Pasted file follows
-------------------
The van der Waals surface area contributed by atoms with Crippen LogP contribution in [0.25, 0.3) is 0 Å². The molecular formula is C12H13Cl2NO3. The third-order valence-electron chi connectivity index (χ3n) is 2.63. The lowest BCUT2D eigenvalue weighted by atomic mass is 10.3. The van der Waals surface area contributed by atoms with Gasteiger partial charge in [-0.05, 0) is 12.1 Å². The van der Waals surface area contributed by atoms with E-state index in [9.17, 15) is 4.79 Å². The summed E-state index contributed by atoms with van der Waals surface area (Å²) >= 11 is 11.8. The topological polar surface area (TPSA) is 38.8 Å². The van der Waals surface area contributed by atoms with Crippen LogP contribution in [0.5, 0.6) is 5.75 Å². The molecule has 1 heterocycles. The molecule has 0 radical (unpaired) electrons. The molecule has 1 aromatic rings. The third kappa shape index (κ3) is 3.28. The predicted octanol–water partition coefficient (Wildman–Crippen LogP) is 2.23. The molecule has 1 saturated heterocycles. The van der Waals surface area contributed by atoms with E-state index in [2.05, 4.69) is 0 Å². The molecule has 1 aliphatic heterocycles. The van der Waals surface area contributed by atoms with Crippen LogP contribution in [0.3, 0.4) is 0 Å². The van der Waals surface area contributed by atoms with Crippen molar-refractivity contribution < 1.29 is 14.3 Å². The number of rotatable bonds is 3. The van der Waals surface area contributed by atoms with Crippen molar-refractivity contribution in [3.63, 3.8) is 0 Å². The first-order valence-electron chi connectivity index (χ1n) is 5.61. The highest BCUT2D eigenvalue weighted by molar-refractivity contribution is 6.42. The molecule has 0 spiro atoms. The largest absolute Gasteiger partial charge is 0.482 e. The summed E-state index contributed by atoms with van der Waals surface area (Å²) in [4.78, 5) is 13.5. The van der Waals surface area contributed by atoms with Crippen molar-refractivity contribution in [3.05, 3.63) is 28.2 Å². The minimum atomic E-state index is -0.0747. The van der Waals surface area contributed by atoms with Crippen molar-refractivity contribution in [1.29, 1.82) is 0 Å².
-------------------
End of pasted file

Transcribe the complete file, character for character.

The van der Waals surface area contributed by atoms with Crippen LogP contribution in [0.25, 0.3) is 0 Å². The molecular formula is C12H13Cl2NO3. The third-order valence-electron chi connectivity index (χ3n) is 2.63. The lowest BCUT2D eigenvalue weighted by atomic mass is 10.3. The van der Waals surface area contributed by atoms with Gasteiger partial charge in [-0.05, 0) is 12.1 Å². The van der Waals surface area contributed by atoms with E-state index in [9.17, 15) is 4.79 Å². The summed E-state index contributed by atoms with van der Waals surface area (Å²) >= 11 is 11.8. The topological polar surface area (TPSA) is 38.8 Å². The van der Waals surface area contributed by atoms with Crippen LogP contribution in [0.5, 0.6) is 5.75 Å². The molecule has 1 heterocycles. The molecule has 0 radical (unpaired) electrons. The molecule has 1 aromatic rings. The third kappa shape index (κ3) is 3.28. The predicted octanol–water partition coefficient (Wildman–Crippen LogP) is 2.23. The molecule has 1 saturated heterocycles. The van der Waals surface area contributed by atoms with E-state index in [2.05, 4.69) is 0 Å². The molecule has 1 aliphatic heterocycles. The van der Waals surface area contributed by atoms with Crippen LogP contribution in [0.3, 0.4) is 0 Å². The van der Waals surface area contributed by atoms with Crippen molar-refractivity contribution < 1.29 is 14.3 Å². The number of rotatable bonds is 3. The van der Waals surface area contributed by atoms with Crippen molar-refractivity contribution in [3.63, 3.8) is 0 Å². The first-order valence-electron chi connectivity index (χ1n) is 5.61. The highest BCUT2D eigenvalue weighted by molar-refractivity contribution is 6.42. The molecule has 0 spiro atoms. The largest absolute Gasteiger partial charge is 0.482 e. The summed E-state index contributed by atoms with van der Waals surface area (Å²) in [4.78, 5) is 13.5. The van der Waals surface area contributed by atoms with Crippen molar-refractivity contribution in [3.05, 3.63) is 28.2 Å². The minimum atomic E-state index is -0.0747. The van der Waals surface area contributed by atoms with Crippen molar-refractivity contribution in [1.29, 1.82) is 0 Å².